Connecting the Dots
(Canada, 54 min.)
Dir. Noemí Weis
Spending an hour listening to stories about pain, despair, loneliness, and depression might not be atop everyone’s list during this pandemic. Everyone is feeling down and alone, and there seems to be no light at the end of the social distancing tunnel. Between the high-level anxiety caused by coronavirus and ensuing lockdowns, the stressful images (and even more stressful reality) of systemic racism and protests in response to it, and the crazy train of Donald Trump, this year hasn’t been easy. (Let’s not even add the stress of keeping up with the film release/festival calendar, which is like a 24/7 game of Whack-a-Mole that moves at 100 km/h.) However, when experts say that the COVID-19 pandemic ‘will be the most psychologically toxic disaster in anyone’s lifetime,’ conversations about mental health are of the utmost importance.
Noemí Weis (Milk) invites this conversation through her new documentary Connecting the Dots. The film offers a global and intersectional portrait of contemporary youths discussing issues of mental health. From Toronto, Canada to Harare, Zimbabwe, Weis gives voice to young people from a variety of backgrounds. The film features numerous speakers in confessional interviews, shot like iPhone video TikToks and Instagram stories to capture the means through which Millennials share their experiences and amplify their voices. These stories speak of hopelessness and alienation, but also strength and resilience as the speakers convey how they get through the day-to-day. In many cases, it’s simply a matter of having an outlet where they can speak candidly. Said outlet can be a friend with an empathetic ear or a video live-streamed to anonymous listeners worldwide.
Connecting the Dots features a constant presence with Nathan Harmon, a motivational speaker for Your Life Speaks. Decked out in jeans and a man-bun, Nathan offers an accessible figure to whom the students relate. He’s young enough to be approachable and understand their experiences, but mature enough to convey his stories with authority. One powerful scene sees the speaker in his element, captivating an audience full of students. He asks anyone to raise their hands if they, or someone they know, has had thoughts of suicide or self-harm. Virtually all the hands shoot up, indicating that the kids aren’t all right, but recognize the importance of mental health. As he travels the globe and listens to the students, he reminds them, and viewers at home, that they are not alone in their struggles.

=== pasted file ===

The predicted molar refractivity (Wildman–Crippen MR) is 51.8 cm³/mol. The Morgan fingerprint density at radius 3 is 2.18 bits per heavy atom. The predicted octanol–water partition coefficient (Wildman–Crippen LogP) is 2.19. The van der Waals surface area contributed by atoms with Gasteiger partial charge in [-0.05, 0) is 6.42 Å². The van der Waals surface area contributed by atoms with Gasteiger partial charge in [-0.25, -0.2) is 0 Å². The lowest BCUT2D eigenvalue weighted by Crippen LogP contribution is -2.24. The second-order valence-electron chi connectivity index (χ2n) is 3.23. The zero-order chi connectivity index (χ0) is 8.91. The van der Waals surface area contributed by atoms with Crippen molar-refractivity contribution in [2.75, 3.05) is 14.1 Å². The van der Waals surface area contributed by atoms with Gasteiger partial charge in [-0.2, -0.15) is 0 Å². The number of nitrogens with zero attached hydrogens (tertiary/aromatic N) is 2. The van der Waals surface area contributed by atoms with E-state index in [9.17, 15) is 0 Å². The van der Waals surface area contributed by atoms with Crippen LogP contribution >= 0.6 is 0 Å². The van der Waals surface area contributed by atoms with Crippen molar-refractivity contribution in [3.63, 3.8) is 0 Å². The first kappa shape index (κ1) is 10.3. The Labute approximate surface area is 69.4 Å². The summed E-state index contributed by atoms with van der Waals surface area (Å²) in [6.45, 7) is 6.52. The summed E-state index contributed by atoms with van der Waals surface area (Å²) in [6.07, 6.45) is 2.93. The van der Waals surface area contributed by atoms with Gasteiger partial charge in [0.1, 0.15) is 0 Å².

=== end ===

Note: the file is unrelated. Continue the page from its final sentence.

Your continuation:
The doc touches upon a variety of subjects that influence the mental well-being of youths worldwide. Connecting the Dots raises issues of systemic racism, social mobility, homophobia, cyberbullying, and the stigma associated with mental illness. The doc conveys how today’s youths are more open to having these conversations while their parents and grandparents largely saw mental illness as something to be hidden away.
In raising so many topics across a 54-minute film while travelling the globe and (admirably) giving airtime to so many speakers, the doc admittedly has more dots than connective tissue. At times, it can be a slick montage of buzzword soup as Nathan jogs with one person while chatting about healthy eating and then ascends some picturesque hills in Phoenix as aerial shots observing him in conversation with a fellow guru. However, Connecting the Dots is all about the power of conversation and its ability to heal. The doc invites audiences to continue the dialogue and reach out to a friend in need.
Connecting the Dots screens virtually Nov. 19. Visit the film’s website for updates.